Veterans Day is a holiday celebrated each year by Americans who live all over the world. This year, many Concordia students and faculty members took time to think back on their experiences in the military and how those experiences changed them as members of the United States’ society.

Senior Mike Lamon has been in an infantry company in the National Guard for 5 1/2 years and is currently serving as a squad leader. Being in the military has taught Lamon many things about the world.

“I learned that issues that we deal with in the United States generally aren’t as big a concern as people make them out to be, especially in comparison to what people of other nations have to deal with or that we [soldiers] have to deal with overseas,” he said.

Professor Peter Hovde also spent time serving in the military. From 1963 to 1970, Hovde was a naval flight officer for five years active and for a couple of years reserve. People would have to search high and low to find a job as great as his, Hovde said.

“We would fly people and materials to places all over the place, including Vietnam,” he said. “[Vietnam] was a sideshow when I started in the military and it really got rockin’ when I was out in Hawaii.”

Hovde graduated from Luther College and started out in the business world. When he realized that wasn’t his passion, he rekindled his childhood love for airplanes and aviation and in doing so, discovered the military.

“It was a life-changing experience,” Hovde said. “Being in the military and seeing a war, I had kind of an unusual view of the war. I saw a little bit of it on the ground with a few scrapes with bullets. I got to see it in the air from the command side.”

Senior Mark Sell was also in the army from 1993 to 1997. Sell was a general medical officer overseas in South Korea for two years and in Kuwait for five months. He said it was very interesting to be in South Korea during the mid 1990s.

“My experience was more the threat of war,” Sell said. “It was a very tense time in Korea. It was very real even though I didn’t get a bomb shot at me. In Kuwait it was very concerning, more concerned than Saddam. We were sitting ducks for terrorists because we were in tents, sitting in the desert, for many months. You could easily take out many Americans at once, so there was the heightened threat of violence.”

Senior Constant Maninga is another Concordia student who was in the infantry in the Army National Guard. After being trained in Georgia and later in Mississippi, Maninga spent about 16 months in Iraq and a week in Kuwait doing patrols, raids and providing security for construction workers and engineers.

“At first I got there and you give people the benefit of the doubt,” Maninga said. “Everyone’s the same you just gotta treat them with dignity and respect. It was tough when the people you try to work with also work with people who are trying to kill you.”

Maninga believes he was able to better himself as an individual by being in the military.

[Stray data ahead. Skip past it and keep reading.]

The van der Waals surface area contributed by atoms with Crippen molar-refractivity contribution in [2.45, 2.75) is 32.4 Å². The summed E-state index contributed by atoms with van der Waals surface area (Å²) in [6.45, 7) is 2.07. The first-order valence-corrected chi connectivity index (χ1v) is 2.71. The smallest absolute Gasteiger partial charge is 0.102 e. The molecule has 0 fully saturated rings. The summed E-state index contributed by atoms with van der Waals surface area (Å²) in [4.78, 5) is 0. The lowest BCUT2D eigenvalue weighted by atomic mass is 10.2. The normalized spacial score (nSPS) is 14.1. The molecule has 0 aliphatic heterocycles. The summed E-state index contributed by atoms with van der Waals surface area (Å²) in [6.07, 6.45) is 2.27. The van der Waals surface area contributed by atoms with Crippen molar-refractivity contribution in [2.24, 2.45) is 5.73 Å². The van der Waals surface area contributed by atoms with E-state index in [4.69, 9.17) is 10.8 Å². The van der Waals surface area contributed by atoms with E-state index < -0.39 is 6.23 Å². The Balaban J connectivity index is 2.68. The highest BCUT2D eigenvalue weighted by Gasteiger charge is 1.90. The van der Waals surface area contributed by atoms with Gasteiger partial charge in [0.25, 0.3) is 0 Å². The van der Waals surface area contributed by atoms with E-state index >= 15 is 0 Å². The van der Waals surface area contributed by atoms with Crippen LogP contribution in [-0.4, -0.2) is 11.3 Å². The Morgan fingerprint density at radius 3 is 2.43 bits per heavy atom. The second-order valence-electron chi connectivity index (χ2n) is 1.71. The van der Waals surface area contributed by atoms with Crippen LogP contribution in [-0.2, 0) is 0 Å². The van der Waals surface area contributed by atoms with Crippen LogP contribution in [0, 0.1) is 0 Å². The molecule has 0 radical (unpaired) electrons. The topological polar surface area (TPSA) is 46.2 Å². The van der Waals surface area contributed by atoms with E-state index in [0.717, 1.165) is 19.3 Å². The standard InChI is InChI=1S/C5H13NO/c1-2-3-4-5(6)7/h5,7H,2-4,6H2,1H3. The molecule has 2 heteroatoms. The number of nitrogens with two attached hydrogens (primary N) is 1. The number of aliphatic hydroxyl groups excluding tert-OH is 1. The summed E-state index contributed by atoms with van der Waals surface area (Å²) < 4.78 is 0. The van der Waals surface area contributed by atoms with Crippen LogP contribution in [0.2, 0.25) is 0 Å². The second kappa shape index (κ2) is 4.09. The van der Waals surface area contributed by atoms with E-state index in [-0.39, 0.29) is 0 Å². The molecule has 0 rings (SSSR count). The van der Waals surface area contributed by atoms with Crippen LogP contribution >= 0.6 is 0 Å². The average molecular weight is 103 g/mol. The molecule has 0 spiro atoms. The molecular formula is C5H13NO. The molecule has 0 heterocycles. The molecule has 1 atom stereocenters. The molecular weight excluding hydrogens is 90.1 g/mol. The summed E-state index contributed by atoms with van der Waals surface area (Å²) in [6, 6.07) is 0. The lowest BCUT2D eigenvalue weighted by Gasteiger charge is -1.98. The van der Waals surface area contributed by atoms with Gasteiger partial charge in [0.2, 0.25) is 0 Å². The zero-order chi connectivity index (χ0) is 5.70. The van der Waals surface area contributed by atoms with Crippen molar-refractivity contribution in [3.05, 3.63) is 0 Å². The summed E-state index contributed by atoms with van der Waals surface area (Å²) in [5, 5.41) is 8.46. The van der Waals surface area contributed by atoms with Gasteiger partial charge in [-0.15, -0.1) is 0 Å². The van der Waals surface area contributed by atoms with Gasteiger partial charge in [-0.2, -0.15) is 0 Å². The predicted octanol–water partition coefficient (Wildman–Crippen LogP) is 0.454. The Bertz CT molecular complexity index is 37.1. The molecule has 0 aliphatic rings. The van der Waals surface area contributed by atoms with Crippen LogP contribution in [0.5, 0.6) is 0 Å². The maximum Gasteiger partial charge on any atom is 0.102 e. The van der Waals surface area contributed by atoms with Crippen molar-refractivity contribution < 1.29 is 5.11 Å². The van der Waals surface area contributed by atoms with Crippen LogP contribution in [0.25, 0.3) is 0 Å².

“You’re not going to get the best out of everything out of the military, but it really opens your eyes about the world,” Maninga said. “I’m a lot more focused and more driven to do things in life, more driven to make a difference than I was before. You see so many things. You want to be different and you want to make the difference.”

Senior George Hauser has also been part of the Minnesota Guard since 2003. Hauser has been in Iraq as part of an infantry brigade where he helped guard towers and roads, did patrols and searched for improvised explosive devices.
He was deployed after completing only two years of college.

“It really made me a better student,” Hauser said. “Coming back was like walking into a fire hydrant that was opened up. There was a wash of information. After a month I got my bearings and it felt like I had never left. I’m very thankful to have this experience.”

Senior Kathleen Hiersche joined the military halfway through her freshman year in 2004, and in September 2005, she was sent on an 18 month deployment to Iraq. Her battalion was extended for another four months, so her total deployment ended up being 22-23 months. She is now in the Minnesota National Guard and participates in weekend drills in Moorhead.

In the military, Hiersche worked on equipment to help extend the line of communication out from radios. As administrative assitant to the chief of staff, who is second in command in the brigade of 3500 troops, Hiersche was able to work on her administrative skills and listen to the way things work in an everyday schedule.

“I learned so much doing that,” she said.

Hiersche values her time spent in the military.

“As time goes by, you only remember the good stuff,” she said. “Everybody I work with in the military, we formed a family unit. We are each other’s brothers and sisters and we will protect each other.”

Jessica Ballou

I'm a senior at Concordia graduating in May with a Bachelor's Degree in Journalism. Journalism is my life and my passion, and I wouldn't want it any other way.

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